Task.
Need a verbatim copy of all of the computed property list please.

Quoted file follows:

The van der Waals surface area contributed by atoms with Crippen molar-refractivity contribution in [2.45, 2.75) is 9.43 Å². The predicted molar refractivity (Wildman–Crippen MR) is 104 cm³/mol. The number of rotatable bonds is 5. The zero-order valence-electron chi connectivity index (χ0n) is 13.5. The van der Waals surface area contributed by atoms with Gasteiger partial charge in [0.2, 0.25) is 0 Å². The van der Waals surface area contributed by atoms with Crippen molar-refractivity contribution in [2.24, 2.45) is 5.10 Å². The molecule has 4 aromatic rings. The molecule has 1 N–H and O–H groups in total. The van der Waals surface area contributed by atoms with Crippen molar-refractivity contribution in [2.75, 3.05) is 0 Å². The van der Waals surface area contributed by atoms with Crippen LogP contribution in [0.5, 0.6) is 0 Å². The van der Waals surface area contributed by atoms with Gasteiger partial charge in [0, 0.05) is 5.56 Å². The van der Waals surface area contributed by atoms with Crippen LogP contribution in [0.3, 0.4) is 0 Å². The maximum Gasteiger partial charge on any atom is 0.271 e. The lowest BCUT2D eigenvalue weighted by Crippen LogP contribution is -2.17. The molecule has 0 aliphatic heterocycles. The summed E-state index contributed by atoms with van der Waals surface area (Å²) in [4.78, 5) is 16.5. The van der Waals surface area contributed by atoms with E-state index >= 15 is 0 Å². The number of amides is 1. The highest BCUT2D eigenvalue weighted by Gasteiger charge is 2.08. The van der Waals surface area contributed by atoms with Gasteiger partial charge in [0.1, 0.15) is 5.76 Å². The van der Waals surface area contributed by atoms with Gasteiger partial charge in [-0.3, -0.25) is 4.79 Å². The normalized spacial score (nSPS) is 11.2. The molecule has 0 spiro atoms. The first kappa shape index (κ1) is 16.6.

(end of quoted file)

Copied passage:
The van der Waals surface area contributed by atoms with Crippen molar-refractivity contribution in [2.45, 2.75) is 9.43 Å². The predicted molar refractivity (Wildman–Crippen MR) is 104 cm³/mol. The number of rotatable bonds is 5. The zero-order valence-electron chi connectivity index (χ0n) is 13.5. The van der Waals surface area contributed by atoms with Gasteiger partial charge in [0.2, 0.25) is 0 Å². The van der Waals surface area contributed by atoms with Crippen molar-refractivity contribution in [2.24, 2.45) is 5.10 Å². The molecule has 4 aromatic rings. The molecule has 1 N–H and O–H groups in total. The van der Waals surface area contributed by atoms with Crippen molar-refractivity contribution in [2.75, 3.05) is 0 Å². The van der Waals surface area contributed by atoms with Crippen LogP contribution in [0.5, 0.6) is 0 Å². The van der Waals surface area contributed by atoms with Gasteiger partial charge in [0, 0.05) is 5.56 Å². The van der Waals surface area contributed by atoms with Crippen LogP contribution in [0.3, 0.4) is 0 Å². The maximum Gasteiger partial charge on any atom is 0.271 e. The lowest BCUT2D eigenvalue weighted by Crippen LogP contribution is -2.17. The molecule has 0 aliphatic heterocycles. The summed E-state index contributed by atoms with van der Waals surface area (Å²) in [4.78, 5) is 16.5. The van der Waals surface area contributed by atoms with E-state index >= 15 is 0 Å². The number of amides is 1. The highest BCUT2D eigenvalue weighted by Gasteiger charge is 2.08. The van der Waals surface area contributed by atoms with Gasteiger partial charge in [0.1, 0.15) is 5.76 Å². The van der Waals surface area contributed by atoms with Gasteiger partial charge in [-0.3, -0.25) is 4.79 Å². The normalized spacial score (nSPS) is 11.2. The molecule has 0 spiro atoms. The first kappa shape index (κ1) is 16.6.